Utility Shareholders Fight To Keep US Coal Fleet from Disappearing


Activist shareholders put forward a proposal that asks Duke Energy to actually lay out the costs and benefits, if any, to shareholders from global warming pledges that involve closing coal-fired power plants.

Burn More Coal is asking Duke to report the “actual benefits produced by its voluntary, highly touted and costly environmental activities,” according to its shareholder proposal filed Monday.

It’s only the first of what will likely be many shareholder proposals from Burn More Coal, according to co-founder Fred Palmer. Their goal: to preserve what’s left of the U.S. coal fleet.

“We’re at a tipping point of losing our coal assets if these utility executives go down this path,” Palmer told The Daily Caller News Foundation in an interview.

Palmer, a former Peabody Energy executive, teamed up with former Trump transition team member Steve Milloy to engage with utilities as shareholders in order to stave off planned coal plant closures.

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Taking a page from environmentalists, Palmer and Milloy used their own funds to purchased shares in about a dozen investor-owned utilities with plans to scuttle their remaining coal plants in the coming decades, including Duke Energy, America Electric Power, Xcel Energy and Southern Company.

Palmer and Milloy were concerned that so many utilities still planned on retiring coal plants, despite President Donald Trump’s 2016 election win. Trump promised to rollback policies hampering American energy, including coal.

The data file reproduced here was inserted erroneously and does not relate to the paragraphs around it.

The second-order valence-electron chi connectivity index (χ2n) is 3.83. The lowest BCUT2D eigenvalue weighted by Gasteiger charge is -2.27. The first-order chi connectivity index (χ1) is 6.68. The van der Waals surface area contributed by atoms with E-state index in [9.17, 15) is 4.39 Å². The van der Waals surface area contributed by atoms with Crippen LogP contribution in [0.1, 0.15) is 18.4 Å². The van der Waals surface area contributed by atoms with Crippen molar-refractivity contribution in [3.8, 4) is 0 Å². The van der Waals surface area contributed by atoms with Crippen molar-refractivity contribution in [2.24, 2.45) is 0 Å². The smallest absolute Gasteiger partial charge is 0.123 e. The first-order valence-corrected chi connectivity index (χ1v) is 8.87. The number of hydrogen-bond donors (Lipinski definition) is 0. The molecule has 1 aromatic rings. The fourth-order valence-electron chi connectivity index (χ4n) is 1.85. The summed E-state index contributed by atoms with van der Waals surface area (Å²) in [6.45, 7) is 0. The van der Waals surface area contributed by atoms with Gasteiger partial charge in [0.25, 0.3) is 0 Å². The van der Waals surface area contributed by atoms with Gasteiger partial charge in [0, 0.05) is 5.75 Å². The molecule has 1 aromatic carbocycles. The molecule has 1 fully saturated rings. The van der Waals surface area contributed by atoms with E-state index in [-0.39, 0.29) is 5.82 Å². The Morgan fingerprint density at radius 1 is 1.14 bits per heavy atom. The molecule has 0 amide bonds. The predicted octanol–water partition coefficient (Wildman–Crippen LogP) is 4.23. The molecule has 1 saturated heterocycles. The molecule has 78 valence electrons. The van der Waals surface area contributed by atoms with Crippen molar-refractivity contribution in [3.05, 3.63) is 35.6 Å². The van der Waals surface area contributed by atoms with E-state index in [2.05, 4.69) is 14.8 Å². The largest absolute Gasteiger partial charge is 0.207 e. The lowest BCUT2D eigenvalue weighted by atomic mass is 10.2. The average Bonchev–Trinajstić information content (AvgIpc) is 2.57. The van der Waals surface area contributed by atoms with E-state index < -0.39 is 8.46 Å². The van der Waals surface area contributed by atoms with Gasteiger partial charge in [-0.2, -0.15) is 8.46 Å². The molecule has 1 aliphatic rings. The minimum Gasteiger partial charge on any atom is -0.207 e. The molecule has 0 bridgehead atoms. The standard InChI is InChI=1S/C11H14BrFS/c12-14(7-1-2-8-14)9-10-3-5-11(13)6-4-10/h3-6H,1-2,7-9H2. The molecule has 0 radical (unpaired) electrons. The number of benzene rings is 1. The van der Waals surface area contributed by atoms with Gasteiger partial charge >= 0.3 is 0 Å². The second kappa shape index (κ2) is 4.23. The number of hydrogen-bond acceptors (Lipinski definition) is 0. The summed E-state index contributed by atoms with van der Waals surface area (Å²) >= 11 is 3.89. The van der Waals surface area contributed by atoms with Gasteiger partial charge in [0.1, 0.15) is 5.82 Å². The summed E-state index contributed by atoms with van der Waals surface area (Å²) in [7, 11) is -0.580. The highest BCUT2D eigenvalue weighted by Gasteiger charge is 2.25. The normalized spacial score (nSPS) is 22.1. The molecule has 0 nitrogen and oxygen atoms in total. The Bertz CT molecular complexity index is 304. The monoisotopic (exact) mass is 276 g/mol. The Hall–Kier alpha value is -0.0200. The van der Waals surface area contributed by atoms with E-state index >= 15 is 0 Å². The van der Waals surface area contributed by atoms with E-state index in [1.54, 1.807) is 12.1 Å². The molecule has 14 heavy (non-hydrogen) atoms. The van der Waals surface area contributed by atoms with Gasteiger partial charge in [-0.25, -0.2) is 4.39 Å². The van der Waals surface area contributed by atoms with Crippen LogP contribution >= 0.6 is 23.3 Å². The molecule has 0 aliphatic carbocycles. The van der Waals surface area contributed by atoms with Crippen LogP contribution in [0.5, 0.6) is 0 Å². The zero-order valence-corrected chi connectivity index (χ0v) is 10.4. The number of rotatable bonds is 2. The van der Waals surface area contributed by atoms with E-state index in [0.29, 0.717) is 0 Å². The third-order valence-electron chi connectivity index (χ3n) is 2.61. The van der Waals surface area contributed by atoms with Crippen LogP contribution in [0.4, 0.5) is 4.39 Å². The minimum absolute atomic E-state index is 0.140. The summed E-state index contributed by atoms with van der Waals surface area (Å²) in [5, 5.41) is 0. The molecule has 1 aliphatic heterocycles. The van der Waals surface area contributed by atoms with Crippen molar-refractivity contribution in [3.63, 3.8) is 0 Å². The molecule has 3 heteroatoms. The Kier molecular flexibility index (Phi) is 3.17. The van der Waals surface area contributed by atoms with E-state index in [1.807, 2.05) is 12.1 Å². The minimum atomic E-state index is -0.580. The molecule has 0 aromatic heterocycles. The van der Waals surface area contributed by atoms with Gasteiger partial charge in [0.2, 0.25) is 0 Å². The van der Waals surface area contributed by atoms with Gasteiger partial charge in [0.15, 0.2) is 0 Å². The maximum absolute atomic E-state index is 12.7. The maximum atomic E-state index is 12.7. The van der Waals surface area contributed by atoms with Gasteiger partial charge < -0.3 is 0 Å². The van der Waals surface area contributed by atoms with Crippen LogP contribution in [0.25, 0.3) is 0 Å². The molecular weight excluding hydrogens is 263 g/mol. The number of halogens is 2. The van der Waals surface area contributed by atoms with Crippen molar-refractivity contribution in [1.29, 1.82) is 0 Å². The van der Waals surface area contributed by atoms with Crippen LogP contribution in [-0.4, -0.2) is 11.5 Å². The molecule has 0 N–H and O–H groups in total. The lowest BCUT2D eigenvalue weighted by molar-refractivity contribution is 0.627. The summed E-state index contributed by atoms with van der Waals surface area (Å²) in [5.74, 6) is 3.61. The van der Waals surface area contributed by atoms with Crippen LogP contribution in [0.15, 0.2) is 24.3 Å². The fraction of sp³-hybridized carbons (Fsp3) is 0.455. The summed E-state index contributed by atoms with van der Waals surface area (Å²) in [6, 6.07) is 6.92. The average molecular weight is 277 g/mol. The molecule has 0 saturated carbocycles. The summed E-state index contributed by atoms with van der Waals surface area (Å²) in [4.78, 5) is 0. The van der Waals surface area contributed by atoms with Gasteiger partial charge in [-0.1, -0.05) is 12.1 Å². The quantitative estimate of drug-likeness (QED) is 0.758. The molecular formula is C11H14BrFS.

The two coal industry veterans — Milloy worked for Murray Energy — will file shareholder agreements with utilities they have investments with the ultimate aim of preserving coal plants. Palmer and Milloy will also attend meetings held by the National Association of Regulatory Utility Commissioners to educate regulators on the benefits coal power.

Palmer, who’s also a Heartland Institute senior fellow, said the continued effort to decarbonize would threaten the affordability and reliability of American electricity.

“There is a cabal in the utility industry that wants to decarbonize independent of federal policy,” Palmer said. “It’s as if Al Gore were running the utility industry.”

“There’s no guardian at the gate with coal,” Palmer said. “The places that have tried this path of renewables have extraordinarily high rates.”

Coal plants have struggled to stay afloat amid stricter federal regulations, state green energy laws, subsidies and low-priced natural gas. Even as Trump moves to repeal Obama-era regulations, utilities aren’t interested in keeping coal plants open.

Utilities still have plans to shutter nearly 18 gigawatts of coal-fired power capacity from 2018 to 2020, mostly in the Midwest and East. The U.S. coal fleet capacity already shrunk about one-quarter since 2005.

For example, DTE Energy plans to shut down two coal plants near the Canadian border that power the factories of automakers Ford and Chevrolet. DTE wants to shutter both plants by 2031 and replace them with a $1 billion natural gas plant as part of its emissions-cutting goal.

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DTE is just one of many utilities with goals to cut carbon dioxide emissions, with a target of emitting 80 percent less by 2050. AEP has a similar target, and Alliant Energy wants to eliminate all its coal plants by midcentury.

Environmentalists have championed, and indeed influenced, utilities’ decisions to phase out their remaining coal plants. Activists have also put forward global warming shareholder proposals at major oil companies, including Exxon.

Burn More Coal owns shares in all three of these companies, and Palmer hopes his activism can turn the tide.

The group’s first shareholder proposal to Duke plans of closing 14 coal-fired power plants in the coming year.

“No law or regulation requires this action,” reads Burn More Coal’s shareholder proposal. “What will be the actual benefit to anyone or anything of it? Global CO2 emissions are higher now than ever and increasing.”

“Are the touted benefits real and worthwhile? Or are they just greenwashing? Shareholders want to know,” the proposal reads.

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